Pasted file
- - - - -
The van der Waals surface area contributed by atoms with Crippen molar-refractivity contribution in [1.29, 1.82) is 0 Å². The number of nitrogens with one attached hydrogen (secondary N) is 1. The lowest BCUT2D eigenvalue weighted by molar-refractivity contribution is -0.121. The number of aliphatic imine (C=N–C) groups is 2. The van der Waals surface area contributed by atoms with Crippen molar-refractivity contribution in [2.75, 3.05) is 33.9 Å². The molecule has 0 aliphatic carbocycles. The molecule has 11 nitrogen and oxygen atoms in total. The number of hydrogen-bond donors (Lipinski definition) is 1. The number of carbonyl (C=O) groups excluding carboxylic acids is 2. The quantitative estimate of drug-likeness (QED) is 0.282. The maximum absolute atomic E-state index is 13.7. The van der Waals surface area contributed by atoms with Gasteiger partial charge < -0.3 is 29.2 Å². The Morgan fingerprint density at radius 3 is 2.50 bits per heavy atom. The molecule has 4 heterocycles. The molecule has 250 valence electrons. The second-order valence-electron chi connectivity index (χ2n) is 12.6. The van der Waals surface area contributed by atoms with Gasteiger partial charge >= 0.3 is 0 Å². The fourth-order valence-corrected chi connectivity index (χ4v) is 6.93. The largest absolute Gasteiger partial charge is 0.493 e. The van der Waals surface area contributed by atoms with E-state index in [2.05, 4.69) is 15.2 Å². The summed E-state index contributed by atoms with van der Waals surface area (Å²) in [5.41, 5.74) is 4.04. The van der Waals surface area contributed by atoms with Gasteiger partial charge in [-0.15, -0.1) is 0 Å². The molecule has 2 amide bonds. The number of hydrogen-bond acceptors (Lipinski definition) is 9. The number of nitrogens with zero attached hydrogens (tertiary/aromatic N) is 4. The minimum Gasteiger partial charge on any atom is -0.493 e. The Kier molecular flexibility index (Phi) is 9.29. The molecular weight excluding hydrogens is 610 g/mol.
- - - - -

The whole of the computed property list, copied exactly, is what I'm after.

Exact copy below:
The van der Waals surface area contributed by atoms with Crippen molar-refractivity contribution in [1.29, 1.82) is 0 Å². The number of nitrogens with one attached hydrogen (secondary N) is 1. The lowest BCUT2D eigenvalue weighted by molar-refractivity contribution is -0.121. The number of aliphatic imine (C=N–C) groups is 2. The van der Waals surface area contributed by atoms with Crippen molar-refractivity contribution in [2.75, 3.05) is 33.9 Å². The molecule has 0 aliphatic carbocycles. The molecule has 11 nitrogen and oxygen atoms in total. The number of hydrogen-bond donors (Lipinski definition) is 1. The number of carbonyl (C=O) groups excluding carboxylic acids is 2. The quantitative estimate of drug-likeness (QED) is 0.282. The maximum absolute atomic E-state index is 13.7. The van der Waals surface area contributed by atoms with Gasteiger partial charge < -0.3 is 29.2 Å². The Morgan fingerprint density at radius 3 is 2.50 bits per heavy atom. The molecule has 4 heterocycles. The molecule has 250 valence electrons. The second-order valence-electron chi connectivity index (χ2n) is 12.6. The van der Waals surface area contributed by atoms with Gasteiger partial charge >= 0.3 is 0 Å². The fourth-order valence-corrected chi connectivity index (χ4v) is 6.93. The largest absolute Gasteiger partial charge is 0.493 e. The van der Waals surface area contributed by atoms with E-state index in [2.05, 4.69) is 15.2 Å². The summed E-state index contributed by atoms with van der Waals surface area (Å²) in [5.41, 5.74) is 4.04. The van der Waals surface area contributed by atoms with Gasteiger partial charge in [-0.15, -0.1) is 0 Å². The molecule has 2 amide bonds. The number of hydrogen-bond acceptors (Lipinski definition) is 9. The number of nitrogens with zero attached hydrogens (tertiary/aromatic N) is 4. The minimum Gasteiger partial charge on any atom is -0.493 e. The Kier molecular flexibility index (Phi) is 9.29. The molecular weight excluding hydrogens is 610 g/mol.